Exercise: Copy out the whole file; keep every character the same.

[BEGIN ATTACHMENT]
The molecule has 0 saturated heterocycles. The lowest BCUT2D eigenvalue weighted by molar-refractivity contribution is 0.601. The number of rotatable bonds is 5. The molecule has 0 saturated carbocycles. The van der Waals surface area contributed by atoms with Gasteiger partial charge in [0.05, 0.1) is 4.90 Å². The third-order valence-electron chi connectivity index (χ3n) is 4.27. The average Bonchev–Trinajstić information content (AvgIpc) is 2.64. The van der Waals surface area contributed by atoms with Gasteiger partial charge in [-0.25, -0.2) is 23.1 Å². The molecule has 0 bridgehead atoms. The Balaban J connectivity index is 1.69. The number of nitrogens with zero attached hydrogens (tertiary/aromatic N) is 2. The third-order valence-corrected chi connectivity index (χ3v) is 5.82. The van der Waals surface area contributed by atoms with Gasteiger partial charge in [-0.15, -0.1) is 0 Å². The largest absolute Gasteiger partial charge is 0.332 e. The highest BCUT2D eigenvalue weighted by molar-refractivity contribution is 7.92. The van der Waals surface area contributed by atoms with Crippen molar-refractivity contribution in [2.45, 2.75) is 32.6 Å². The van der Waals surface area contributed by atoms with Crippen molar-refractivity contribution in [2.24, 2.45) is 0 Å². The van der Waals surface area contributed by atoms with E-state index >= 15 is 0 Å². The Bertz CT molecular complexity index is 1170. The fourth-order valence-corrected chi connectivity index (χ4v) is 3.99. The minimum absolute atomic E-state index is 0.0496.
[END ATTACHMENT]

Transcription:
The molecule has 0 saturated heterocycles. The lowest BCUT2D eigenvalue weighted by molar-refractivity contribution is 0.601. The number of rotatable bonds is 5. The molecule has 0 saturated carbocycles. The van der Waals surface area contributed by atoms with Gasteiger partial charge in [0.05, 0.1) is 4.90 Å². The third-order valence-electron chi connectivity index (χ3n) is 4.27. The average Bonchev–Trinajstić information content (AvgIpc) is 2.64. The van der Waals surface area contributed by atoms with Gasteiger partial charge in [-0.25, -0.2) is 23.1 Å². The molecule has 0 bridgehead atoms. The Balaban J connectivity index is 1.69. The number of nitrogens with zero attached hydrogens (tertiary/aromatic N) is 2. The third-order valence-corrected chi connectivity index (χ3v) is 5.82. The van der Waals surface area contributed by atoms with Gasteiger partial charge in [-0.15, -0.1) is 0 Å². The largest absolute Gasteiger partial charge is 0.332 e. The highest BCUT2D eigenvalue weighted by molar-refractivity contribution is 7.92. The van der Waals surface area contributed by atoms with Crippen molar-refractivity contribution in [2.45, 2.75) is 32.6 Å². The van der Waals surface area contributed by atoms with Crippen molar-refractivity contribution in [2.24, 2.45) is 0 Å². The van der Waals surface area contributed by atoms with E-state index >= 15 is 0 Å². The Bertz CT molecular complexity index is 1170. The fourth-order valence-corrected chi connectivity index (χ4v) is 3.99. The minimum absolute atomic E-state index is 0.0496.